Sean Herbert, 21, and Christopher Petri, 22, both Penn State students, face multiple felony charges in connection with a fire that destroyed a shed used to store equipment for the university’s rugby and cross country teams.
Herbert and Petri were at a party in their home, known as the Rugby House because a number of players live there, when they left with a lighter and a bottle of lighter fluid and made their way to the shed, according to a criminal complaint.
People at the party were venting frustrations with the status of the team and made comments that they would “mess with the shed,” or set a fire, police said. But no overt plan to commit a crime was made during the party, they added.
Herbert and Petri are accused of taking things a step further, leaving their North Patterson Street residence for the shed, located at in the Red A parking lot next to the university soccer fields on North Atherton Street, and starting the fire, police said.
Attorney Tim Fleming, who is representing Herbert, could not be reached for comment Wednesday. Steve Trialonas initially represented Petri, but the man has since switched attorneys, and the name of his current lawyer was not available.
Herbert and Petri allegedly told police in separate interviews last month that they only meant to burn a blocking pad, but they didn’t remove the piece of equipment from the shed before setting it on fire. The flames spread and the two were not able to put them out. They panicked and fled the scene, the two allegedly said.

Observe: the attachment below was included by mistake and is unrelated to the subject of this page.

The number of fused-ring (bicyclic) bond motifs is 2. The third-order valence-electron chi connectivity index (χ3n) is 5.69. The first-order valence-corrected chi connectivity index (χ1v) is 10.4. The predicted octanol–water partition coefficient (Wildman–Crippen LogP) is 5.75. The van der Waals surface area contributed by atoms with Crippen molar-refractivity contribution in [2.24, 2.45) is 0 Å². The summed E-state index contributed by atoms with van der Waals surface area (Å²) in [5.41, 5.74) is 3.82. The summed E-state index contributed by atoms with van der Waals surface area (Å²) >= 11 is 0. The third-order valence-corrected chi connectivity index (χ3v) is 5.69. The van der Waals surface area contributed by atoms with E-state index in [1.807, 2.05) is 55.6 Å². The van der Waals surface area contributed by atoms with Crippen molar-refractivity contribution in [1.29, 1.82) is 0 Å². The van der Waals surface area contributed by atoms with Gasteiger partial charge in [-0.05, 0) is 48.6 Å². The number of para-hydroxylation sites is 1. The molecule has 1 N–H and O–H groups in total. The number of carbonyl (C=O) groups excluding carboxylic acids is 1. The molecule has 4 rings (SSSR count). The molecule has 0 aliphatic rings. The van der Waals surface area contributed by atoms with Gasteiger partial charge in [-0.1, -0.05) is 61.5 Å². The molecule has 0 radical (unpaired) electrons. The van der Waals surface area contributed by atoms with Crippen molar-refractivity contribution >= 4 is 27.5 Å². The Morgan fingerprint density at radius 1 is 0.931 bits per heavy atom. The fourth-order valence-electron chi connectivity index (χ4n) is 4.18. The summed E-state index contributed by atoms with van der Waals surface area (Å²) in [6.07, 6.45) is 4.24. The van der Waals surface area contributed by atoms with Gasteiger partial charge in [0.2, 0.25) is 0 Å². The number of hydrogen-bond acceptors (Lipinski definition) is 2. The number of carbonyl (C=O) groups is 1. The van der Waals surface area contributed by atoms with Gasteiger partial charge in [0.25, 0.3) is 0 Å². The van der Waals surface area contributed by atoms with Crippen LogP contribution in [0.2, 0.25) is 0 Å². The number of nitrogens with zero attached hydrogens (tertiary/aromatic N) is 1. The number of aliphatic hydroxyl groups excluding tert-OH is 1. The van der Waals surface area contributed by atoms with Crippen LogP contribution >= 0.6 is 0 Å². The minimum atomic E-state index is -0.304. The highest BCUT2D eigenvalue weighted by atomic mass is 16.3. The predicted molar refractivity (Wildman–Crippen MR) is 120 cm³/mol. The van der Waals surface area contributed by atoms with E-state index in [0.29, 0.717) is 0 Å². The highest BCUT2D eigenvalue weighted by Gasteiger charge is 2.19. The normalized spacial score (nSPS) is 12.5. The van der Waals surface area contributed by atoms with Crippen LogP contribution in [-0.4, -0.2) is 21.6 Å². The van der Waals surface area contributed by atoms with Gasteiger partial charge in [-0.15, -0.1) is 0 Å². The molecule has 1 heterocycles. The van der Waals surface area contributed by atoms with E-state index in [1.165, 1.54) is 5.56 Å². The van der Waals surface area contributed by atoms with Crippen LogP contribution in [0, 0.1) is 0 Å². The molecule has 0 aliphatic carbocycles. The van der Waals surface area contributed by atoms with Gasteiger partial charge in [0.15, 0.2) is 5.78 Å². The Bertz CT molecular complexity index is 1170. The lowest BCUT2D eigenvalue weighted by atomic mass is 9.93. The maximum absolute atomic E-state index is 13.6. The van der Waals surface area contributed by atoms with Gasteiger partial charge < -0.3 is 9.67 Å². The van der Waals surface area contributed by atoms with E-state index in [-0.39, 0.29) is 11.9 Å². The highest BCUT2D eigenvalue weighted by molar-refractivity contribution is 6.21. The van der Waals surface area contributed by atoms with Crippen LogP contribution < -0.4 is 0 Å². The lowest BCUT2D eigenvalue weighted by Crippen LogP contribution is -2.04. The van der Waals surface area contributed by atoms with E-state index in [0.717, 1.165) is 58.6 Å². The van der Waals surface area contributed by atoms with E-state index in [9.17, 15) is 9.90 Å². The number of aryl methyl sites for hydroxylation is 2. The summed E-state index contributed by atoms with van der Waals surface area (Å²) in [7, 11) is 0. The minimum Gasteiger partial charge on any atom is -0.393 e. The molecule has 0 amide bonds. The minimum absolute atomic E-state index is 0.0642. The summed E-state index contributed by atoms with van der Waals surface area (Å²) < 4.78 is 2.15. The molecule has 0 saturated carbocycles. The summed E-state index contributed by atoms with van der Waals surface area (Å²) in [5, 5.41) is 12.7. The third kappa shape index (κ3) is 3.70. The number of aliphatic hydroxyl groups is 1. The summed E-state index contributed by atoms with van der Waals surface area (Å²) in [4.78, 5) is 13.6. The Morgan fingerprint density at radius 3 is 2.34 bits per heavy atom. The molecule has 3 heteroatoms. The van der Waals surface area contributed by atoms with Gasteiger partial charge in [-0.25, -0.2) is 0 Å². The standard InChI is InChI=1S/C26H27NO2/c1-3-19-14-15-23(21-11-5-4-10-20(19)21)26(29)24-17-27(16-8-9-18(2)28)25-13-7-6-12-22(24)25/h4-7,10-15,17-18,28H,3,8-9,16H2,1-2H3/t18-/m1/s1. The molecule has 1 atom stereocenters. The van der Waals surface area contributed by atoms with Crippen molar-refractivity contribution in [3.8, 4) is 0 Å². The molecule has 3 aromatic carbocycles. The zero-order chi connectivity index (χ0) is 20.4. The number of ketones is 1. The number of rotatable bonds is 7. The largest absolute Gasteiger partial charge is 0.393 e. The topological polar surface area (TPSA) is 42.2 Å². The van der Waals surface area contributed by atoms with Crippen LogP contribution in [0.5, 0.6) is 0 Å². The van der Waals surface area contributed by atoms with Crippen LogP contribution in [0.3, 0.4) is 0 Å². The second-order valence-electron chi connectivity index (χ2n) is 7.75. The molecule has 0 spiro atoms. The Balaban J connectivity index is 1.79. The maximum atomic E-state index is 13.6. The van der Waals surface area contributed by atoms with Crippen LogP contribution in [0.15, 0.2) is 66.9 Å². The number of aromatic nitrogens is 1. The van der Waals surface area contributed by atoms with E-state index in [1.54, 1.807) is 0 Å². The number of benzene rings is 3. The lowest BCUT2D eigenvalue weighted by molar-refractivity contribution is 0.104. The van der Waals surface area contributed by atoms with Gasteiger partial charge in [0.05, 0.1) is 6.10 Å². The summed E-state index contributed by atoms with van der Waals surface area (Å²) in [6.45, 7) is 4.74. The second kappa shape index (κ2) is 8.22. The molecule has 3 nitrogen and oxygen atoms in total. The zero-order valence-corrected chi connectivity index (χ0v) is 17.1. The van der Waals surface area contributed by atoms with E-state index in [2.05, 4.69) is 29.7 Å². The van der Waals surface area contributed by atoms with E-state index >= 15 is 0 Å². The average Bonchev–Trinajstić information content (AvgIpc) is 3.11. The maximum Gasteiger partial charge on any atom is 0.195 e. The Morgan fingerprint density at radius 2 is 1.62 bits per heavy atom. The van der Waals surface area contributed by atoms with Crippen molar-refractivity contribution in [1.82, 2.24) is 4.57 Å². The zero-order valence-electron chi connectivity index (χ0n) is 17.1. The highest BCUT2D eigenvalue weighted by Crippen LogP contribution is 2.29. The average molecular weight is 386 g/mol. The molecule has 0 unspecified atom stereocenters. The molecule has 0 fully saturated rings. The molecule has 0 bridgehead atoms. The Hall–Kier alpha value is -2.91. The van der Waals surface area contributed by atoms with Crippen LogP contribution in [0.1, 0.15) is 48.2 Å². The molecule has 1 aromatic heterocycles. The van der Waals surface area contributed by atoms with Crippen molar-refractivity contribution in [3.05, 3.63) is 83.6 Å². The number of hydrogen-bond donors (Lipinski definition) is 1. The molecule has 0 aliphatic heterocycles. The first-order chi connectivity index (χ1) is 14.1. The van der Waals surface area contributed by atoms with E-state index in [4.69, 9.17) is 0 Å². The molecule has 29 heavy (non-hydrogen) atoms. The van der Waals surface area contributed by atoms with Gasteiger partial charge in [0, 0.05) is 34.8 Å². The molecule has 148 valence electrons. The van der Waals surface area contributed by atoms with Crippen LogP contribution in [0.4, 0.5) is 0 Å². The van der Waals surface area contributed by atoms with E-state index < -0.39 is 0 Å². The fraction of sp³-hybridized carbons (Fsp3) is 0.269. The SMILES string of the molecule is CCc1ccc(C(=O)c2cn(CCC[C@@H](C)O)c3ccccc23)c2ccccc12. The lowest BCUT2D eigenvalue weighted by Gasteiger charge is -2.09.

They each face eight felony charges in the case, including arson, criminal conspiracy and criminal mischief. Both were arraigned Tuesday and released on $25,000 unsecured bail.
Preliminary hearings for the pair are scheduled for March 26 in Centre County court.
University spokeswoman Lisa Powers said in an email that arson is “a serious crime and it is now in the hands of the courts.”
Powers said the students will face sanctions if they are found to have violated the university’s code of conduct. They could also face additional discipline from the rugby team.
“As is the norm with our conduct process, it is expected that officials who oversee the team (coaches) will consider the appropriateness of disciplinary sanctions for these players,” she said.
The rugby program is classified by the university as a team sport, rather than a club sport, and because of that is part of Penn State’s intercollegiate athletics department, according to its website.